In the recent “ENSO diagnostic discussion“, a weekly must-read for any synoptic meteorologist, the Climate Prediction Center makes the case that La Nina conditions may persist through the fall of 2008 and possibly through winter 2008-09.
The current La Nina event has been classified as “strong” and represents the first strong La Nina since the 1998-2000 event and the second strong La Nina since the 1988-89 event. Like the 1998-2000 La Nina, the current event will probably persist through next winter, although as a weak-moderate La Nina. With my research into ENSO, I have found that multi-year La Ninas are more common than multi-year El Ninos. In fact, there have been three instances of three-year La Ninas (1954-56, 1974-76, 1998-2000) and only one three-year El Nino (1986-1988; although some scholars classify the 1991-92 and 1994-95 events as one weak El Nino from 1991-1995).
An oddity with this particular La Nina event is that thus far this winter there is no dipole in precipitation over the western United States. When a strong La Nina coincides with the cold phase of the PDO, there is usually a sharp precipitation gradient over the western United States where the Pacific Nortwest is very wet (>130% of normal) and the Southwest is very dry (<70% of normal). This winter, the entire western United States has experienced above normal precipitation to the point that for the first time since 1996, there is no place west of the Rockies that is experiencing extreme or exceptional drought (according to the U.S. Drought Monitor categories). In fact, the CPC seasonal drought outlook for Feb-Apr shows very little drought anywhere in the United States this spring. Winters like 2007-08 make seasonal forecasting that much more difficult when such a strong predictor of winter-season precipitation fails to match historical correlations.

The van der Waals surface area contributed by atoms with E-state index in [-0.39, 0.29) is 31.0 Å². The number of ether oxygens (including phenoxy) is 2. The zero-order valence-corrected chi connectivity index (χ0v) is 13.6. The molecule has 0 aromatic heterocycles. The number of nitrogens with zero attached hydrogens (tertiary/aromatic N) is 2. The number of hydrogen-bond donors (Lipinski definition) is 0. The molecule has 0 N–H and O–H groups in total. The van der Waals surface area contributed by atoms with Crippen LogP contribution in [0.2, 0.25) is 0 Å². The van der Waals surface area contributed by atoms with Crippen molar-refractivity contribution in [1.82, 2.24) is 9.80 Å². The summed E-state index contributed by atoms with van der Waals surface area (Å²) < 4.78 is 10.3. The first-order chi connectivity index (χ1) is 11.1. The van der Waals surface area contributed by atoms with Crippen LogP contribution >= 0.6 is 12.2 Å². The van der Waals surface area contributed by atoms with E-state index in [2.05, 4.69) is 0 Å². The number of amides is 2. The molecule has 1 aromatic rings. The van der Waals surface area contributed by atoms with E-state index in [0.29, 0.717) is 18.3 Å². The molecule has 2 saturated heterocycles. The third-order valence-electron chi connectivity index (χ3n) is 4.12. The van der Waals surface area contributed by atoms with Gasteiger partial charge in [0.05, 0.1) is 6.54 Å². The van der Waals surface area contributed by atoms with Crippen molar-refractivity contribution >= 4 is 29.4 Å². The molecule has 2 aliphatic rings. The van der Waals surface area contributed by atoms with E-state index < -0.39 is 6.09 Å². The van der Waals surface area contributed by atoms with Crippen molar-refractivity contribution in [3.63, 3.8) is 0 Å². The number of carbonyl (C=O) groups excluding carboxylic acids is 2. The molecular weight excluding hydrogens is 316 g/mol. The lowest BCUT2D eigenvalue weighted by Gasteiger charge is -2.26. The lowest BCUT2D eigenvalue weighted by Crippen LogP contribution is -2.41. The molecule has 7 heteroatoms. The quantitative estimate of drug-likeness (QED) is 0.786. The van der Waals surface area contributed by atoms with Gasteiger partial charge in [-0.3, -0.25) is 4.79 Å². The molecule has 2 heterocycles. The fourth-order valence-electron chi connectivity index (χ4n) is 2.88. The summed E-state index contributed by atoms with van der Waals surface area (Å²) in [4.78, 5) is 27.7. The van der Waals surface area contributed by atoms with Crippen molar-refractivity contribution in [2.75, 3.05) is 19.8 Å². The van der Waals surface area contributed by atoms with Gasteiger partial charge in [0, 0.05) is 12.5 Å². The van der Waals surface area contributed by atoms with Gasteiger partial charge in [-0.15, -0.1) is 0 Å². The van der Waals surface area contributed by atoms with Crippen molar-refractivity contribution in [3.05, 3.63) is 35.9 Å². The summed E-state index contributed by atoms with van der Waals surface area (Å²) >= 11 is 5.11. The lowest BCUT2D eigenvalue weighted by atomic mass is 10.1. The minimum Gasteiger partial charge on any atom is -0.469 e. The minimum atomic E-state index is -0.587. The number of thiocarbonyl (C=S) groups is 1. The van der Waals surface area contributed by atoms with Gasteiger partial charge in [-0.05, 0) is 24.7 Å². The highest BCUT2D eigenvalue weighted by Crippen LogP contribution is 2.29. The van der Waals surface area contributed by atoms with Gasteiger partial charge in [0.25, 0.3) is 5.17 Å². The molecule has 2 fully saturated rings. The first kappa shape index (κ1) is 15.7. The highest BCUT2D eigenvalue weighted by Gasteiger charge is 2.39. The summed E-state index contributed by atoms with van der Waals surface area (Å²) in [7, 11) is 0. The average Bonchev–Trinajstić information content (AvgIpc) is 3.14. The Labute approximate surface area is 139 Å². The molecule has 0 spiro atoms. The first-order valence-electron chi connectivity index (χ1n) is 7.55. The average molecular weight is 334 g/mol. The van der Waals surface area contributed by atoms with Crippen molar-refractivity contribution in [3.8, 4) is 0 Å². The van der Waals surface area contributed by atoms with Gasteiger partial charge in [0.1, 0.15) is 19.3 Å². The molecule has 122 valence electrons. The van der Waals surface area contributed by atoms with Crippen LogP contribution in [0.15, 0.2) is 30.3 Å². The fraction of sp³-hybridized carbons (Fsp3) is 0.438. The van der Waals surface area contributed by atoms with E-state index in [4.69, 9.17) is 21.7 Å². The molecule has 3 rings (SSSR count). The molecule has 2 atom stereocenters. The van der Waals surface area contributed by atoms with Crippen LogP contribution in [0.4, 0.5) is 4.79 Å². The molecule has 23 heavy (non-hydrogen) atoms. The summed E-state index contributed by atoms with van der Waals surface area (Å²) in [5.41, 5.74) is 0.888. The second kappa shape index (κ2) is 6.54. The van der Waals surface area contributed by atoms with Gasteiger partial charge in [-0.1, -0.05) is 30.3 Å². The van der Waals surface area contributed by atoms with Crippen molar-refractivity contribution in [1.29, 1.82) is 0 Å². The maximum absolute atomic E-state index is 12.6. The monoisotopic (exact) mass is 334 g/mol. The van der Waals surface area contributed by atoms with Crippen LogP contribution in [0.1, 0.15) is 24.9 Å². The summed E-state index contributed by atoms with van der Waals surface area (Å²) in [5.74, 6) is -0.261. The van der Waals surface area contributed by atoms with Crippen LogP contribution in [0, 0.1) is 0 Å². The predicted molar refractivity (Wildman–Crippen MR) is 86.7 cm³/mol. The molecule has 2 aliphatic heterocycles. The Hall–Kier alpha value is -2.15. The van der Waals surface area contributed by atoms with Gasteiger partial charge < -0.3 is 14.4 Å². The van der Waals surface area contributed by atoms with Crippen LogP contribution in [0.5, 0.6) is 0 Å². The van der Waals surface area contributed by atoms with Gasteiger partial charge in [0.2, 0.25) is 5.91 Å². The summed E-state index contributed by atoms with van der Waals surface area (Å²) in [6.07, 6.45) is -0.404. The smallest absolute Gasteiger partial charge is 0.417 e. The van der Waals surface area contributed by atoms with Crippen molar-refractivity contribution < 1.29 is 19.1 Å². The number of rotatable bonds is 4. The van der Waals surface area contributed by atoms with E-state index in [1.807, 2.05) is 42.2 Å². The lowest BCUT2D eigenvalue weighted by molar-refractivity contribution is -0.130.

If La Nina does continue through the summer and the SE ridge continues to be the dominant synoptic feature over the eastern United States, I would predict that a hot and at times dry summer should be expected over the Mid-South. While the drought over KY was ameliorated by abundant fall and winter rainfall, the drought in the Southeast will continue through the spring, which means that water managers across KY should be concerned about how the weather patterns evolve this spring.